politics

Japan seeks answers from U.S. over embassy bugging claim

46 Comments

Japan sought answers from the United States on Tuesday over claims that its embassy in Washington had been bugged, as the list of embarrassing revelations from fugitive intelligence specialist Edward Snowden grows longer.

Chief Cabinet Secretary Yoshihide Suga said Tokyo was waiting to hear from the U.S. if the allegations of a bug in its Washington embassy were true.

"I refrain from commenting on details of diplomatic dialogue, but obviously we have a great interest in this matter," Suga told reporters "We are currently asking for appropriate confirmation."

The demand comes as anger continues to grow in Europe over claims that the U.S. had been spying on several European countries, including Germany, and the European Union.

They also come as Snowden, who is still holed up in a Moscow airport, broke his 10-day silence and accused Washington of pressuring foreign capitals to reject his asylum applications.

He has asked a total of 21 countries to consider his request, it was revealed Tuesday.

Britain's Guardian newspaper at the weekend reported top-secret U.S. National Security Agency documents leaked by Snowden show that U.S. intelligence services were spying on 38 embassies and diplomatic missions of its allies including the European Union and Japan.

The revelation sparked fury in European capitals, with French President Francois Hollande warning the row threatened to jeopardise talks on a free trade deal between the EU and the U.S.

The German government expressed its "astonishment" and "great displeasure" at the claims.

U.S. Secretary of State John Kerry's insistence Monday that information-gathering was "not unusual" did little to stem the anger.

Japan's more moderate response may reflect its greater dependence on the U.S., which is treaty-bound to protect it from military attack.

Under the administration of Prime Minister Shinzo Abe, Japan is trying to re-heat a relationship that had gone slightly cold under the three-year stewardship of the now-opposition Democratic Party of Japan.

© 2013 AFP

©2019 GPlusMedia Inc.

46 Comments
Login to comment

Come on sensitive America!

(1) I understand your anger and disappointment

(2) I'm sorry

(3) It won't happen again

Where the US leads, others will follow. If the US leads its allies into a world of backstabbing and paranoid suspicion, that's the kind of hell we will end up in. If the US leads its allies into a world of mutual respect and TRUST, then we can get on with making the world a safer and happier place for people to live in FREEDOM.

8 ( +10 / -2 )

Though I don;t doubt that the spying occurred I think its funny that the world is taken the word of some random guy as gospel. At this point Snowden could totally lie and everyone would believe him.

Once again all of these other nations acting like they are so righteous and don;t do things like spying on allies is totally laughable. They all do it.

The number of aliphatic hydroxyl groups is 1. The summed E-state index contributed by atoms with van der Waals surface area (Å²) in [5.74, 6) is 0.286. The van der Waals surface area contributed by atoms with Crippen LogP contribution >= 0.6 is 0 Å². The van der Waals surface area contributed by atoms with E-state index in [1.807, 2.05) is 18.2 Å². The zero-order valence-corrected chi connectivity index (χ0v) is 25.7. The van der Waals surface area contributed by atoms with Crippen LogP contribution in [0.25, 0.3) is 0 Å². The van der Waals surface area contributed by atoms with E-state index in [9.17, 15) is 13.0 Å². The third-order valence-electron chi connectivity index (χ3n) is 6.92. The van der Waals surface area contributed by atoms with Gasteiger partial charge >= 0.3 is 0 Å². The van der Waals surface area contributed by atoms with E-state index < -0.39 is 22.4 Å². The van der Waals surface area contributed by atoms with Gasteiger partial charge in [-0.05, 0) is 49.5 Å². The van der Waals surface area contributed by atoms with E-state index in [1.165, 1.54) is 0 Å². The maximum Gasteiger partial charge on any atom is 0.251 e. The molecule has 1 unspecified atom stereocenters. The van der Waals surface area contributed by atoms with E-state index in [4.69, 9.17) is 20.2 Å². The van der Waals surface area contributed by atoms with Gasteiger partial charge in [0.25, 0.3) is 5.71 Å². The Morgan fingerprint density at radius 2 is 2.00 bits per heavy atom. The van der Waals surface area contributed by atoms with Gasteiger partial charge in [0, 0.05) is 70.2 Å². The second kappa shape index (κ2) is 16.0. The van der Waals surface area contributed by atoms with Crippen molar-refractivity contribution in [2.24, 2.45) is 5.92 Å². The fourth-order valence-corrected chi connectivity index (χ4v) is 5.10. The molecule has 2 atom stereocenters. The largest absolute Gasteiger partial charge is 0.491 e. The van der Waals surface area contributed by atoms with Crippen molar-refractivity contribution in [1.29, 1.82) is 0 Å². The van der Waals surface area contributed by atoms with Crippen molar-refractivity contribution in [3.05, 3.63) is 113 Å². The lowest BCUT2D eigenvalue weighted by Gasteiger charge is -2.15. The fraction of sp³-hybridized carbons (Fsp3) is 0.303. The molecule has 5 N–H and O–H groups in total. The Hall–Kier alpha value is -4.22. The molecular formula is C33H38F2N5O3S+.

-11 ( +7 / -18 )

Question of the day: name one country that does not, has not, and will never spy on another country. Snowden's allegations are not new news to anyone.

-1 ( +9 / -10 )

Matthew Simon,

If Snowden were lying and if he didn't have hard evidence to support his claims, the U.S.A. wouldn't be throwing this hissy fit, would it?

"They all do it," is no excuse. It's also rather illogical. Do you suppose that the fax machine in the US embassy in London is fitted with Russian, Chinese, French, German, Argentinian, Canadian, etc., etc., bugs?

Japan should get answers. As should other countries that have been bugged.

But more than anything else, the American public should get answers.

As to why some of its government agencies stoop to such nasty, suspicious cowardly activities.

Problems are solved with REAL communication - i.e. listening as well as talking and UNDERSTANDING. As Craig Hicks suggests, what is needed is TRUST. And where it doesn't exist, build it.

It can be done.

10 ( +15 / -5 )

Its not just the 'Big Brother's on TV shows now. Welcome to the new digital age and the age of nano technology. In Buddhist thought there is no such place as where one can keep his or her secrets. The important thing is how do we upheld trust.

1 ( +1 / -0 )

@hereforever

"name one country that does not, has not, and will never spy on another country"

Great logic there. So basically you are saying that if others are doing it, it's okay to do it ?

I see many people driving when drunk, should we ? I see many people driving faster than the speed limit, should everyone do the same ?

You get the point. The US government loves to act like the world police although nobody appointed them, if that's how they want to act then of course they get criticized when they get caught spying on other countries, specially the ones that have friendly relationship with them.

6 ( +10 / -4 )

The US is looking like China these days

7 ( +9 / -2 )

It's Ok for the US to spy on everyone on the planet because the US is benevolent(they say so) and it's for "safety " and "national security "(by their definition) and it's unreviewable as well as mandatory and NOT to be questioned. Now, show US your papers, or else! That sums it up. Feel safe now?

6 ( +8 / -2 )